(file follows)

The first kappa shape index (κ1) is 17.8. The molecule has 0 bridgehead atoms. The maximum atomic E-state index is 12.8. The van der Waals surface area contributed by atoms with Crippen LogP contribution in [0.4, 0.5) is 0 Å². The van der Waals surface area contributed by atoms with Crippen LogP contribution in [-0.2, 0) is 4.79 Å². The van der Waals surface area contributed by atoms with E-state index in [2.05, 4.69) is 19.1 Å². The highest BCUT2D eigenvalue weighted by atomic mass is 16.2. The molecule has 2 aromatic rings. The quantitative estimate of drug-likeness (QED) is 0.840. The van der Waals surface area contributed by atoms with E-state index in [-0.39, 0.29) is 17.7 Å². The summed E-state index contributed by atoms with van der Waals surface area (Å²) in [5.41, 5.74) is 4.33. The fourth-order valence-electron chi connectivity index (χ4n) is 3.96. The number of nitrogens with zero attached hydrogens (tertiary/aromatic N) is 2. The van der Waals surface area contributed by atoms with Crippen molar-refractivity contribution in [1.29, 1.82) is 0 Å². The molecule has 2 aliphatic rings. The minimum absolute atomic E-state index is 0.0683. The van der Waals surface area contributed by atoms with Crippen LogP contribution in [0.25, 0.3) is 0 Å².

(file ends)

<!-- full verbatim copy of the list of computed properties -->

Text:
The first kappa shape index (κ1) is 17.8. The molecule has 0 bridgehead atoms. The maximum atomic E-state index is 12.8. The van der Waals surface area contributed by atoms with Crippen LogP contribution in [0.4, 0.5) is 0 Å². The van der Waals surface area contributed by atoms with Crippen LogP contribution in [-0.2, 0) is 4.79 Å². The van der Waals surface area contributed by atoms with E-state index in [2.05, 4.69) is 19.1 Å². The highest BCUT2D eigenvalue weighted by atomic mass is 16.2. The molecule has 2 aromatic rings. The quantitative estimate of drug-likeness (QED) is 0.840. The van der Waals surface area contributed by atoms with E-state index in [-0.39, 0.29) is 17.7 Å². The summed E-state index contributed by atoms with van der Waals surface area (Å²) in [5.41, 5.74) is 4.33. The fourth-order valence-electron chi connectivity index (χ4n) is 3.96. The number of nitrogens with zero attached hydrogens (tertiary/aromatic N) is 2. The van der Waals surface area contributed by atoms with Crippen molar-refractivity contribution in [1.29, 1.82) is 0 Å². The molecule has 2 aliphatic rings. The minimum absolute atomic E-state index is 0.0683. The van der Waals surface area contributed by atoms with Crippen LogP contribution in [0.25, 0.3) is 0 Å².